'More support' for CCTV after riots

 

More than a third of people say their support for the use of CCTV surveillance in public places has increased following the summer's riots, a survey showed today.

Three quarters of people feel safer in public areas knowing that CCTV is in operation, two thirds would like to see more CCTV in their local area, and seven in 10 would be worried if their local council reduced CCTV coverage, the survey of more than 2,000 adults found.

In all, some 94% of those surveyed backed the police using CCTV footage to identify those involved in the looting and disorder which swept through English cities in August.

Scotland Yard alone is releasing 20 new CCTV images every day in a bid to trace those involved and has more than 100,000 hours of CCTV footage to view.

Giving evidence to the Commons Home Affairs Select Committee, Justice Secretary Kenneth Clarke said he was shocked at how many of those involved in the riots were "casually indifferent to CCTV filming them".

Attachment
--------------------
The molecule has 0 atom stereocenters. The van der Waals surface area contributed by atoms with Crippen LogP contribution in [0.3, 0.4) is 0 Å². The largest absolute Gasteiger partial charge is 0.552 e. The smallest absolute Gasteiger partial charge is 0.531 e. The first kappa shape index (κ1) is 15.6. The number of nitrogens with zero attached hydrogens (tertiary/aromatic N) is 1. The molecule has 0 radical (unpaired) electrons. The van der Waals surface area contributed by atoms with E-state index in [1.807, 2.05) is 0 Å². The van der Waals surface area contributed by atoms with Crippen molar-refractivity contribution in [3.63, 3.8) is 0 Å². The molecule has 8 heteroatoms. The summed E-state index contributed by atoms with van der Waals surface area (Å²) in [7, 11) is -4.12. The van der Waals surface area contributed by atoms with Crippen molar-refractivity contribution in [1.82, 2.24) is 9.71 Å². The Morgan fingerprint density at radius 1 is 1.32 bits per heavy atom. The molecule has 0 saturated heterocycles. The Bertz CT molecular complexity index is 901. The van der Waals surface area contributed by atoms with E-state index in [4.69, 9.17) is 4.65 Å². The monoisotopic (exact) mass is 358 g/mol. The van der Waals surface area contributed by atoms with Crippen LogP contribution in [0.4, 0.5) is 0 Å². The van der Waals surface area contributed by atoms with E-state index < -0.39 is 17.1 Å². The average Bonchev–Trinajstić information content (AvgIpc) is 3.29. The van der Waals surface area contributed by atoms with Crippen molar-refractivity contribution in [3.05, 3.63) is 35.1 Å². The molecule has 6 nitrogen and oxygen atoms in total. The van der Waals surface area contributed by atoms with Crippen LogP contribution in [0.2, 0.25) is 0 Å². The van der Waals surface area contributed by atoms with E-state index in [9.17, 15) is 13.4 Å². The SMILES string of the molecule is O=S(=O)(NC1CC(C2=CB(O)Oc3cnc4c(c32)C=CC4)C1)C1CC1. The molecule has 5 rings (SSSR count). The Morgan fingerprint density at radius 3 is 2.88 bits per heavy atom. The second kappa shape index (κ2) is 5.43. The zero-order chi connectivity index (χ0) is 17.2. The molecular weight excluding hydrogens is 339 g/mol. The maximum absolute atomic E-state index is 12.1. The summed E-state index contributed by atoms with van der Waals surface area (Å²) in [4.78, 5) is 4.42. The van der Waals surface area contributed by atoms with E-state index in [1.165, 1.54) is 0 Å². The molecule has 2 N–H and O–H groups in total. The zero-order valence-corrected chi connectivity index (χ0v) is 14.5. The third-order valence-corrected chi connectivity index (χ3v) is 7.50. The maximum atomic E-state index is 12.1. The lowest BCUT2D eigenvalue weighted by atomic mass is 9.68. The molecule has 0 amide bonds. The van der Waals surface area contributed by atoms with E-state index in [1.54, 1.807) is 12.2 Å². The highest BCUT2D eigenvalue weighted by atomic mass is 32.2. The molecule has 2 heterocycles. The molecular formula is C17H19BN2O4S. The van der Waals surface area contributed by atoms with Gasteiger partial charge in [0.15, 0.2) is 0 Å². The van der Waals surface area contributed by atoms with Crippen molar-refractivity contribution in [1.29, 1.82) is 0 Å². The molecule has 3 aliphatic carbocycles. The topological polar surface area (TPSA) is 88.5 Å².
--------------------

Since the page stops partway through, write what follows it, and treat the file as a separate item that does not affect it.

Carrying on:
"We're managing to catch an awful lot of them because they made this blithe assumption that you go and steal a TV set after smashing a window and you'll get away with it.

"I think it's terribly important you don't get away with it."

He added he was shocked by the "completely irresponsible feckless reaction" from those caught up in the disorder.

"I was slightly shocked that so many people just casually took to thieving, sometimes very violent thieving, just because the opportunity presented itself and the excitement ran and so on," he said.

Azadar Shah, managing director of surveillance firm Synectics which commissioned ICM to carry out the survey, added that the high-profile role of CCTV footage in the investigation was having an impact on public opinion.

"In the past, there's undoubtedly been public apprehension about the use of CCTV, but it appears people now recognise the positive role it can play within their community," he said.

But Nick Pickles, director of the campaign group Big Brother Watch, said: "The riots ended once and for all the myth that CCTV prevents crime.